The physical proximity between people conversing varies between and among cultural groups
  86. Temporality
    The perspective of time that determines whether a client stresses a past, present or future orientation
  87. Chronological age
    The actual age
  88. Developmental age
    The develomental and cognitive differences from a child's chronological age, to be considered when administering meds
  89. Nonadherance
    A client's failure to follow a drug regimen. Esp problematic with older adults
  90. Noncompliance
    A client's failure to follow a drug regimen
  91. Polypharmacy
    Administration of many drugs together
  92. Fat-soluble vitamins
    Vitamins that are metabolized slowly and can be stored in the fatty tissue, liver, and muscle in large amounts. They are excreted in the urine at a slow rate.

  93. Iron
    A mineral vital for hemoglobin regeneration
  94. Megavitamin therapy
    Admin massive doses of vitamins.
  95. Mineral
    A compound needed for the body to function, such as iron, copper, zinc, chromium and selenium
  96. Recommended dietary allowance (RDA)
    Daily dose requirements of each vitamin published by the National Academy of Sciences Food and Nutrition Board
  97. Water-soluble vitamins
    The B-complex vitamins and vitamin C
  98. Anion
    The negative charge of electrolytes
  99. Cation
    The positive charge of electrolytes
  100. Electrolytes
    Substances in the body that carry either a positive or negative charge
  101. Hypercalcemia
    A calcium level greater than 5.5 mEq/L
  102. Hyperchloremia
    An elevated chloride serum level
  103. Hyperkalemia
    A serum potassium level greater than 5.3 mEq/L
  104. Hypermagnesemia
    A magnesium excess
  105. Hypernatremia
    A serum sodium level greater than 145mEq/L
  106. Hyperosmolar
    Body fluid that has more particles than water
  107. Hyperphosphotatemia
    A decreased level of phosphorous.
  108. Hypocalcemia
    A calcium deficit of of less than 4.5 mEq/L
  109. Hypochloremia
    A decreased chloride level
  110. Hypokalemia
    A serum potassium level less than 3.5 mEq/L
  111. Hypomagnesemia
    A magesium deficit
  112. Hypoosmolar
    Body fluid that has fewer particles than water
  113. Isoosmolar
    Body fluid that has the same proportion of weight of particles and water
  114. Osmolality
    The concentration of body fluids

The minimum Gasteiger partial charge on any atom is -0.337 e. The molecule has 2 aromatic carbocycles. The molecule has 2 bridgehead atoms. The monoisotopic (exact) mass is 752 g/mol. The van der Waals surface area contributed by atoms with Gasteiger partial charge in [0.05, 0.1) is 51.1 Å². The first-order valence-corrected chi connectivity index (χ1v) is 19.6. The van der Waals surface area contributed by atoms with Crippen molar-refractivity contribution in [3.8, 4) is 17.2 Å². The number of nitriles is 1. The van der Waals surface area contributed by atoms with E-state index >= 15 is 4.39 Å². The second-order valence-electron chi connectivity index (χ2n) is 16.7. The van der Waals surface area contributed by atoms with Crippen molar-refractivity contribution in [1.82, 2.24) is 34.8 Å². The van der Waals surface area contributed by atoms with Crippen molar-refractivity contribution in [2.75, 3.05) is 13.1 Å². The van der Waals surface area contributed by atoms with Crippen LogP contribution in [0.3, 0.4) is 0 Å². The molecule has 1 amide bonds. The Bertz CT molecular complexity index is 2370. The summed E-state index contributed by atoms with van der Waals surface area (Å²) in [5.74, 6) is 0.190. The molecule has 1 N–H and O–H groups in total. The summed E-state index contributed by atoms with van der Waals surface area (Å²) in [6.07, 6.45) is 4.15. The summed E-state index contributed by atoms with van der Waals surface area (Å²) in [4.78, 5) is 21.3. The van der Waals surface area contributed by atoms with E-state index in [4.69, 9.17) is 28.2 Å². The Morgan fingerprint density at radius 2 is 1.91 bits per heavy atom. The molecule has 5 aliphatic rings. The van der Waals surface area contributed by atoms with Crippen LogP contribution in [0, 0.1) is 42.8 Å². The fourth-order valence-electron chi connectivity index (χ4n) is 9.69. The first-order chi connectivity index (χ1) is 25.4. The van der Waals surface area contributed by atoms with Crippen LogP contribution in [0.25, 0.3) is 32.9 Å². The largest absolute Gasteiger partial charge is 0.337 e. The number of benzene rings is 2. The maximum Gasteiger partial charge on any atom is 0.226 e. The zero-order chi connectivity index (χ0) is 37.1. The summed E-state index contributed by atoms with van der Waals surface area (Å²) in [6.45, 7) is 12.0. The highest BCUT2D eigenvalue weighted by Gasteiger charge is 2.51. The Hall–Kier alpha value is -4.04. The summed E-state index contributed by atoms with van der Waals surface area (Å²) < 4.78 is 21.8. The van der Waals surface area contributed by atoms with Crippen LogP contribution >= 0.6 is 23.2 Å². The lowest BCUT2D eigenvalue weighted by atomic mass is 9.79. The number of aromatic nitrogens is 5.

115. Tonicity
    The effect of fluid on cellular volume
  116. Bolus
    Method used to deliver enteral feedings whereby 250 to 400 ml of solution is rapidly administered through a syringe or funnel into a tube four to six times daily
  117. Continuous feedings
    Enteral feedings rx for the critically ill or those who receive feedings into the small intestine given by an infusion pump at a slow rate over 24 hours
  118. Cyclic method
    A type of continuous feeding that is infused over 8 to 16 hours daily
  119. Enteral nutrition
    Feedings involving the gastrointestinal tract that can be given orally or by feeding tubes.
  120. Hyperalimentation (HA)
    Adminsitering high-caloric nutrients through the subclavian vein
  121. Intermittent enteral feedings
    Feedings admin Q 3-6h over 30-60 min by gravity drip or pump infusion
  122. Intermittent infusion
    An inexpensive method for admin enteral nutrition
  123. NG tube
    The most common route for short-term enteral feedings; given through oral or nasal cavities
  124. Parenteral nutrition
    Admin high-caloric nutrients through large veins
  125. TPN
    Admin high-caloric nutrition through subclavian vein
  126. Valsalva maneuver
    A technique to prevent air embolism in which a client must take a breath, hold it, bear down while the nurse is chaning infusion bags or bottles and tubing for TPN
  127. Acute pharyngitis
    Inflammatin of the throat "sore throat"
  128. Acute rhynitis
    Acute inflammation of the mucous membranse of the nose
  129. Allergic rhinitis
    Often called hay fever; this is caused by pollen or a foreing substance
  130. Antihistamines
    H1 blockers or H1 antagonists that compete with histamine receptor sites, thus preventing a histamine response
  131. Antitussives
    Drugs that can act on the cough-control center in the medulla to suppress the cough reflex
  132. Common cold
    The most prevalent type of URI
  133. Decongestants
    Sympathomimetic amines
  134. Expectorants
    Drugs that loosen bronchial secretions so that they can be eliminated by coughing
  135. Rebound nasal congestion
    Rebound vasal dilation instead of vasoconstriction
  136. Rhinorrhea
    Watery nasal d/c
  137. Sinusitis